Technical report shows Russian hacking began hours after WikiLeaks mentioned a reward

Hours before Russian hacking operations targeted Hillary Clinton’s campaign in the spring of 2016, WikiLeaks discussed offering a monetary reward for transcripts of her speeches at Goldman Sachs. Soon after, Russian hackers launched a spear phishing campaign that resulted in John Podesta’s email account being compromised. Emails containing excerpts from the speeches were included in the first day of the Podesta email releases. A week later, emails containing the transcripts themselves were released. WikiLeaks heralded these transcripts as their “holy grail.”

The story began on March 9, 2016, when WikiLeaks sent a tweet with a poll asking if they should add Hillary Clinton’s Goldman Sachs speeches to their ”Most Wanted” page for six figure rewards for materials. When the poll completed twenty four hours later, 93% of respondents said that WikiLeaks should offer a reward for the speeches. The Russian hackers at Fancy Bear may have been listening and been inspired by WikiLeaks’ comment. Unpublished targeting data collected by Secureworks shows the hacking campaign began earlier than the Mueller indictment reveals. A week and a half later, after dozens of attempts to penetrate the accounts of Podesta and other Clinton staffers and associates, Fancy Bear sent the phishing email that successfully tricked Podesta into compromising his account and the Goldman Sachs speeches along with it.

Secureworks’ unpublished breakdown of the Russian spear phishing and hacking effort, which AP described last year, shows that the campaign to penetrate the account began hours after WikiLeaks teased the possibility of offering a reward for the information. The tweet first mentioning the potential of a reward for the Goldman Sachs transcripts was sent at 8:16 P.M. Moscow time. At 11:56 AM the next day, less than sixteen hours later, Russian hackers began a campaign that would target “over 300 individuals affiliated with the Clinton Campaign, DCCC, and DNC.“ Podesta’s emails accounts were targeted in the days that followed and successfully compromised a week later, resulting in the exfiltration of nearly 60,000 emails.

Months after they tweeted about a possible reward for the Goldman Sachs speeches, WikiLeaks tweeted that they would soon offer a reward for additional documents related to the U.S. election. Attached to the August 27 tweet was a poll asking if it should be the Goldman Sachs transcripts, Trump’s tax returns, or something else. 72% of the it’s nearly 47,000 respondents voted for the Goldman Sachs transcripts. WikiLeaks doesn’t appear to have formally offered the reward, though they defended their decision to do so in a subsequent tweet. The organization’s defense of their use of rewards addressed questions of efficacy, but not questions of the ethics. Many organizations shy away from such rewards not simply because they can induce sources to fabricate, but because they can induce sources to take illegal action to get the information. While some Democrats have offered rewards for copies of Trump’s tax returns, they specify that they must be legally obtained.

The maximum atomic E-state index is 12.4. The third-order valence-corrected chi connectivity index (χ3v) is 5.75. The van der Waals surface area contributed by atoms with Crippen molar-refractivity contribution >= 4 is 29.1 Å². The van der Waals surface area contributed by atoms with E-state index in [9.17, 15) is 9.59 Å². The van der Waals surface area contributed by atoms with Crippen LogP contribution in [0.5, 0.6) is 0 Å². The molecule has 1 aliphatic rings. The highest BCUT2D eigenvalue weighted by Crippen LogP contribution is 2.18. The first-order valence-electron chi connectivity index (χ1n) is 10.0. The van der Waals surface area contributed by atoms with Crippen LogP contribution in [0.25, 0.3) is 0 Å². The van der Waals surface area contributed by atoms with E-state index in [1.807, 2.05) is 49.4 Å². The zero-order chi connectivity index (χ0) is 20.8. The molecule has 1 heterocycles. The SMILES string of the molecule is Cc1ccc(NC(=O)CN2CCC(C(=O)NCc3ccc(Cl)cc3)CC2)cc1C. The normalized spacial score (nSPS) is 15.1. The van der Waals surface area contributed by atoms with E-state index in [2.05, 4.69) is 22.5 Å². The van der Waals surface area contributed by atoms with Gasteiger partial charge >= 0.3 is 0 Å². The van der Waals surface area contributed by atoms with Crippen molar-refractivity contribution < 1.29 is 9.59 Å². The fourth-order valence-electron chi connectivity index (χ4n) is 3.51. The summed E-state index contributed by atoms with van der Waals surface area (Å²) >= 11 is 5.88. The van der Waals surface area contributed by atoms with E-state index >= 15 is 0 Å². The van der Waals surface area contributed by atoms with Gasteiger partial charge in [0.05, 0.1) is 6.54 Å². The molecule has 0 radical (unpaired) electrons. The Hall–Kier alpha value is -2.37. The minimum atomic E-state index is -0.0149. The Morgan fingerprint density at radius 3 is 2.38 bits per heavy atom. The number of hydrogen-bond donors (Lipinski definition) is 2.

By the second time WikiLeaks brought up a reward for the Goldman Sachs transcripts, they were already in touch with the Russian hackers through the Guccifer 2.0 front. According to the Mueller indictment, the organization had made contact with them at least two months prior and received the DNC emails a few later. However, it’s not yet clear precisely when the organization received the Podesta emails or learned they contained copies of the Goldman Sachs transcripts, though the metadata indicates they may have been transferred on September 19th. Regardless of when WikiLeaks received the Podesta cache, the emails containing the Goldman Sachs speeches were among the first emails that the organization chose to release. To emphasize the release of the excerpts, WikiLeaks tweeted a link and picture highlighting the email that contained excerpts from Clinton’s 2013 and 2014 speeches at Goldman Sachs.

A week later, WikiLeaks released transcripts of three of Clinton’s Goldman Sachs speeches. In one of their tweets, they referred to it as a “holy grail” of journalism.